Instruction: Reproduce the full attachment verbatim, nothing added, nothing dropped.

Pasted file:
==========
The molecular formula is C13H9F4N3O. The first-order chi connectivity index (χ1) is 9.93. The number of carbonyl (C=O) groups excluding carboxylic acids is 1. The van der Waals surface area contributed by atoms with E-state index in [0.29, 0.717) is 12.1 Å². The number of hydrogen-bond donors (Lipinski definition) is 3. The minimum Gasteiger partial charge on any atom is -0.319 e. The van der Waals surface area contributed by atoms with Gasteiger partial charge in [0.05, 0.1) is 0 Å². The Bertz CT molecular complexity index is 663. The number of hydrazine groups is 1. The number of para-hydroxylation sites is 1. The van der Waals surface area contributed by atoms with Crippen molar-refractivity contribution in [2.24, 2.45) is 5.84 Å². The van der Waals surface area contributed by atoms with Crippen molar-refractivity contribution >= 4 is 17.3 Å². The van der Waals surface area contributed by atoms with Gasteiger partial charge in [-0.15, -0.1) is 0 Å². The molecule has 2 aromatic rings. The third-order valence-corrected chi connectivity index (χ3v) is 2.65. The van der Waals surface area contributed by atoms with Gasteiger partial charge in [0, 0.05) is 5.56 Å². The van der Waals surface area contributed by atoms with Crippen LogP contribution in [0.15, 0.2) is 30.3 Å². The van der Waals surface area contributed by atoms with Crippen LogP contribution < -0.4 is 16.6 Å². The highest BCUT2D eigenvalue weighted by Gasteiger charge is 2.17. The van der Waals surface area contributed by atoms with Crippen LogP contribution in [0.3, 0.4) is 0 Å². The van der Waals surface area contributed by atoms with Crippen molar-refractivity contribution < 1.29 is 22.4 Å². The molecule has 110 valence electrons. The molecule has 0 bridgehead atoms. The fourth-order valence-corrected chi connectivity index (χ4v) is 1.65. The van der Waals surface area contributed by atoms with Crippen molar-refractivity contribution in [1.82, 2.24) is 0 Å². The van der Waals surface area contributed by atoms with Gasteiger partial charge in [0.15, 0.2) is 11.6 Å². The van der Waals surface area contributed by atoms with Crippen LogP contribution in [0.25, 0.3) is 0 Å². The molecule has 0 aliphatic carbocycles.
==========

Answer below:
The molecular formula is C13H9F4N3O. The first-order chi connectivity index (χ1) is 9.93. The number of carbonyl (C=O) groups excluding carboxylic acids is 1. The van der Waals surface area contributed by atoms with E-state index in [0.29, 0.717) is 12.1 Å². The number of hydrogen-bond donors (Lipinski definition) is 3. The minimum Gasteiger partial charge on any atom is -0.319 e. The van der Waals surface area contributed by atoms with Gasteiger partial charge in [0.05, 0.1) is 0 Å². The Bertz CT molecular complexity index is 663. The number of hydrazine groups is 1. The number of para-hydroxylation sites is 1. The van der Waals surface area contributed by atoms with Crippen molar-refractivity contribution in [2.24, 2.45) is 5.84 Å². The van der Waals surface area contributed by atoms with Crippen molar-refractivity contribution >= 4 is 17.3 Å². The van der Waals surface area contributed by atoms with Gasteiger partial charge in [-0.15, -0.1) is 0 Å². The molecule has 2 aromatic rings. The third-order valence-corrected chi connectivity index (χ3v) is 2.65. The van der Waals surface area contributed by atoms with Gasteiger partial charge in [0, 0.05) is 5.56 Å². The van der Waals surface area contributed by atoms with Crippen LogP contribution in [0.15, 0.2) is 30.3 Å². The van der Waals surface area contributed by atoms with Crippen LogP contribution < -0.4 is 16.6 Å². The highest BCUT2D eigenvalue weighted by Gasteiger charge is 2.17. The van der Waals surface area contributed by atoms with Crippen LogP contribution in [0.3, 0.4) is 0 Å². The van der Waals surface area contributed by atoms with Crippen molar-refractivity contribution < 1.29 is 22.4 Å². The molecule has 110 valence electrons. The molecule has 0 bridgehead atoms. The fourth-order valence-corrected chi connectivity index (χ4v) is 1.65. The van der Waals surface area contributed by atoms with Crippen molar-refractivity contribution in [1.82, 2.24) is 0 Å². The van der Waals surface area contributed by atoms with Gasteiger partial charge in [0.15, 0.2) is 11.6 Å². The van der Waals surface area contributed by atoms with Crippen LogP contribution in [0.25, 0.3) is 0 Å². The molecule has 0 aliphatic carbocycles.